UK and EU funds avoid Deliveroo
British and European investors have overwhelmingly avoided Deliveroo, with data showing that only four of the continent’s 18,000 mutual funds have invested in the food delivery company since its disastrous IPO in March.
Deliveroo’s IPO has been called the worst in London’s history after its stock price fell 26% on the day it opened. Two months later, its shares are still trading more than a third below their 390p quote price, closing Friday at 251p.
Investors spoke out ahead of the IPO, saying they would avoid the company over concerns about its dual-class stock listing, governance and labor standards.
According to Morningstar data, the only UK-domiciled fund to report investing in Deliveroo is managed by River and Mercantile for wealth manager AFH Group. The other three funds to hold the stock are the Enginyers Accions Europa fund, based in Spain, and two European domiciled funds of Morgan Stanley and Franklin Templeton.
Morgan Stanley, Franklin Templeton, AFH Group and River and Mercantile declined to comment. Caixa d’Enginyers did not respond to a request for comment.
Almost all of the mutual funds that have backed Deliveroo are domiciled in North America, including funds from Fidelity, T Rowe Price and Federated Hermes, according to Morningstar.
Tom Powdrill, head of stewardship at Pirc, the UK proxy advisor, said it was “striking that those who are closer to the stock – both in terms of listing and where Deliveroo does a large part of its business – are much less likely to invest ‘in the London-based company.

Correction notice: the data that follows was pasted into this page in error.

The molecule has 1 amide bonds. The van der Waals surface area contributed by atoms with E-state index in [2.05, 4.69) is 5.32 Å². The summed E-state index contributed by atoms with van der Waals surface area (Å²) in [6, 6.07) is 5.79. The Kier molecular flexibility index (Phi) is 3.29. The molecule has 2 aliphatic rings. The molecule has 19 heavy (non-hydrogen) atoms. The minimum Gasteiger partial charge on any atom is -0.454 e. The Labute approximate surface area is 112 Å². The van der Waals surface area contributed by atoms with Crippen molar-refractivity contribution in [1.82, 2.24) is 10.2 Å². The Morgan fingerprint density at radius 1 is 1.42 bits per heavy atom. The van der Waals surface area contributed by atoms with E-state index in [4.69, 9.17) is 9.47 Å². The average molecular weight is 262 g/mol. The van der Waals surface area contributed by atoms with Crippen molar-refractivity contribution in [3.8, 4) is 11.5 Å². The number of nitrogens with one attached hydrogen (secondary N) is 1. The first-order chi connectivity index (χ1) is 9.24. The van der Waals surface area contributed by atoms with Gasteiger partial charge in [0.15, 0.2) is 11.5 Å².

“If I were an American investor, I think the lack of domestic support for the action would be something to watch out for,” he added.
He said this was potentially motivated by the growing interest of European investors in environmental, social and governance issues.
Colin Baines, head of investment engagement at the Friends Provident Foundation, said the coronavirus pandemic had brought social issues such as working conditions to the fore. “Having Deliveroo in wallets is a sure-fire way to signal clients that they may not be integrating social issues. [into investment decisions] so good.”
Deliveroo said more than a third of its stake came from UK-based investors, including the UK arms of international asset managers. Morningstar data covers 40,000 open-end funds worldwide, including 18,000 domiciled in the UK and Europe.
Shares of other online food delivery companies, from Ocado to Just Eat Takeaway, have also underperformed in recent weeks, with investors fearing the industry is now losing that customers are allowed to return to restaurants.
But according to a recent report from Takealytics, a research team that tracks food applications, the delivery “appears to have held up well,” in part thanks to promotional activity.
Large institutional investors had also expressed concerns about Deliveroo’s two-class structure, which gives Deliveroo co-founder Will Shu increased voting power. This share structure excludes it from the London premium listing, leaving some investors unable to purchase the share.
“We wouldn’t have the power to do anything [because of the rights the chief executive will hold for three years]. The CEO could run the business as he sees fit for years, ”said Andrew Millington, head of UK equities at Aberdeen Standard Investments, ahead of the IPO.
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